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I have been intrigued by the word o'clock since I learned English. Although there is an equivalent to this word in my native language (Spanish en punto meaning on point or on the dot) I want to know the origin of the term o'clock, especially why it has an apostrophe. Is it meant to contract on the clock or something similar?

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    Same as O'Brian, O'Reilly, O'Flanagan... son OF Brian, son OF Reilly...
    – OneProton
    Commented Nov 2, 2010 at 16:11
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    It most certainly is not. "O" in Irish names is derived from the Irish word "uaidh" meaning grandson.
    – Colin Fine
    Commented Nov 4, 2010 at 16:26
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    Colin Fine is correct, according to Wikipedia.
    – Jaime Soto
    Commented Nov 4, 2010 at 16:29
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    Flagged as general reference because a Google search for "o'clock" leads directly to several pages explaining it including three dictionaries.
    – Hugo
    Commented Oct 14, 2011 at 8:11
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    Wiktionary suggests that this is the "shortened form of 'of the clock' or 'on the clock'; that is, 'according to the clock'." Commented Jul 25, 2012 at 23:44

4 Answers 4

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According to The Time-traveller's Guide to Medieval England 'of the clock' was used to describe time when it was being sliced in 24 equal parts (hours) of the day.

It was used to differentiate the practice, used equally as much, of using solar time, whereby the 7th hour would shift in actual time, however would always be 7/12ths of a solar day after sunrise, and the length of an hour would increase in summer and decrease in winter.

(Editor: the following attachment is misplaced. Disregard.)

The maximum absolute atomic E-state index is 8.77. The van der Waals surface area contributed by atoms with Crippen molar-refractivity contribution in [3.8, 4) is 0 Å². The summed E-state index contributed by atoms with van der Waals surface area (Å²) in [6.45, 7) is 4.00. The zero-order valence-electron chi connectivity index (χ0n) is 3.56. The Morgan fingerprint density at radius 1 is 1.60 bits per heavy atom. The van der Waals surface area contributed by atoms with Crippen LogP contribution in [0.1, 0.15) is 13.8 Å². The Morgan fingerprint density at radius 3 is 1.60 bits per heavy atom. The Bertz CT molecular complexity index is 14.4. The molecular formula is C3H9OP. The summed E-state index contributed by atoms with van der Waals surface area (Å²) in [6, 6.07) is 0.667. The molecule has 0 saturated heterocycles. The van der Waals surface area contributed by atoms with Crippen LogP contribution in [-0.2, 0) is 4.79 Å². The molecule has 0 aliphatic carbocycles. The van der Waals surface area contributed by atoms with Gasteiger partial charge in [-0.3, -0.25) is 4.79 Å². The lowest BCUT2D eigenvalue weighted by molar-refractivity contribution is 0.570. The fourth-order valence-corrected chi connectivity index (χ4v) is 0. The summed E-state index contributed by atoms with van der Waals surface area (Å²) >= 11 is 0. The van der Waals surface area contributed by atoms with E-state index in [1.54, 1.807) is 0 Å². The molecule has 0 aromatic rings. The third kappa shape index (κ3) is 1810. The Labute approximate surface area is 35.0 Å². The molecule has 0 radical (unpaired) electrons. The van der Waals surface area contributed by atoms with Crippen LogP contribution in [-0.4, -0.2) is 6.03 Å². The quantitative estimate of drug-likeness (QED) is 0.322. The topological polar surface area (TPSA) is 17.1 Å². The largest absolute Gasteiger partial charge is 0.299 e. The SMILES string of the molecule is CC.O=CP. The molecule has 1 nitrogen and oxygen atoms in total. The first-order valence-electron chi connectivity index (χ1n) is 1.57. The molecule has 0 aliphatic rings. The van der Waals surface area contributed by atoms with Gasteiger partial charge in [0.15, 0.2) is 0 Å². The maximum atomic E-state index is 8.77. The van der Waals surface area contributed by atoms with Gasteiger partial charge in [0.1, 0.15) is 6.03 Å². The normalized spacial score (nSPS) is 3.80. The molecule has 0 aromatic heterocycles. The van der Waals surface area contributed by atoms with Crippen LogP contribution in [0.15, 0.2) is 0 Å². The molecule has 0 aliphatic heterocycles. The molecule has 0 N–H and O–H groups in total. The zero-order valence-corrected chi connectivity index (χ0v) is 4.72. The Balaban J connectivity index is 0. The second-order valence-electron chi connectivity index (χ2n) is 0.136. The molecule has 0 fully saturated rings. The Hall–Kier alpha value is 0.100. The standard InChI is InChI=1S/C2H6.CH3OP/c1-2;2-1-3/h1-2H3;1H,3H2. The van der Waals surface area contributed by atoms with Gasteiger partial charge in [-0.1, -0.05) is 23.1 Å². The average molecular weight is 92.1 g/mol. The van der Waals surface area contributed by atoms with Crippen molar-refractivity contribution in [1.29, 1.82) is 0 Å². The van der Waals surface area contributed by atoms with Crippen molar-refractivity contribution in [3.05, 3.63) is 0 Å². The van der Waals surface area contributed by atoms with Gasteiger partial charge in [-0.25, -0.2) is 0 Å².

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    Ooh, I need to get that book.
    – Marthaª
    Commented Nov 3, 2010 at 14:11
  • I would recommend it, it's a great read (and, no I have no affiliation with it, the author or the publisher :) )
    – johnc
    Commented Nov 3, 2010 at 18:46
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    We should totally go back to solar time, at least for work hours. ;)
    – devios1
    Commented Jul 10, 2011 at 22:27
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    The last sentence is simple physics: heat expands and cold contracts, so of course the hours get longer in summer and shorter in winter.
    – Jay
    Commented Dec 20, 2011 at 16:30
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    Note that daytime hours expand in summer and contract in winter. Nighttime hours do just the opposite: they're longer in winter and shorter in summer.
    – Marthaª
    Commented Jul 26, 2012 at 21:49
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I believe it's "of the clock".

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    Thanks! I found this among many links explaining the o'clock contraction.
    – Jaime Soto
    Commented Nov 2, 2010 at 15:32
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    Yes, this is what they told me in elementary school.
    – GEdgar
    Commented Jul 26, 2012 at 21:34
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Yes, o’clock is a contraction of the phrase “of the clock”. Online Etymology Dictionary traces the phrase back to the 1640s; the contraction first appears around 1720.¹

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Etymonline says it’s an abbreviation of of the clock, which makes sense phonetically—both the f in of and the th in the are reduced to null in some contexts, and it’s a very common phrase.

The earliest citation they give is 1720, which is fairly late; prior to that, the phrase was spelled out in full—even if it was pronounced the same.

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  • And it continued to be spelled out in full well into the 19th century (source: just search for something like "ten of the clock" in google books or in some corpus). Commented Jan 10, 2016 at 19:37

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